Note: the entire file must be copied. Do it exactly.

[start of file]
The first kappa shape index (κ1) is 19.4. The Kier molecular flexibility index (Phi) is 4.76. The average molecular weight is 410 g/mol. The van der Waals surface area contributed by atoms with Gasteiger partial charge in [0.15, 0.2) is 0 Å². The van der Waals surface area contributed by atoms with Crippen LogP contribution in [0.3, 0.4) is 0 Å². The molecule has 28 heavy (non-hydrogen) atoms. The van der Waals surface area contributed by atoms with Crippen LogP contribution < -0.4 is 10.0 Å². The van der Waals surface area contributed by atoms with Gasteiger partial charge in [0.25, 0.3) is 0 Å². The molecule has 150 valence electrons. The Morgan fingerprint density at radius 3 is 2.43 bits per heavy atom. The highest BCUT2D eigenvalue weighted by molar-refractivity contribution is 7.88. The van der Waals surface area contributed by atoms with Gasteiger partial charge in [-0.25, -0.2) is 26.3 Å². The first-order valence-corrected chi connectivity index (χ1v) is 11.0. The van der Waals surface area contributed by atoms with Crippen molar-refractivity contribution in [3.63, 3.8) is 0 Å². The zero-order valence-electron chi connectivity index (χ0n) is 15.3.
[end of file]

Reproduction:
The first kappa shape index (κ1) is 19.4. The Kier molecular flexibility index (Phi) is 4.76. The average molecular weight is 410 g/mol. The van der Waals surface area contributed by atoms with Gasteiger partial charge in [0.15, 0.2) is 0 Å². The van der Waals surface area contributed by atoms with Crippen LogP contribution in [0.3, 0.4) is 0 Å². The molecule has 28 heavy (non-hydrogen) atoms. The van der Waals surface area contributed by atoms with Crippen LogP contribution < -0.4 is 10.0 Å². The van der Waals surface area contributed by atoms with Gasteiger partial charge in [0.25, 0.3) is 0 Å². The molecule has 150 valence electrons. The Morgan fingerprint density at radius 3 is 2.43 bits per heavy atom. The highest BCUT2D eigenvalue weighted by molar-refractivity contribution is 7.88. The van der Waals surface area contributed by atoms with Gasteiger partial charge in [-0.25, -0.2) is 26.3 Å². The first-order valence-corrected chi connectivity index (χ1v) is 11.0. The van der Waals surface area contributed by atoms with Crippen molar-refractivity contribution in [3.63, 3.8) is 0 Å². The zero-order valence-electron chi connectivity index (χ0n) is 15.3.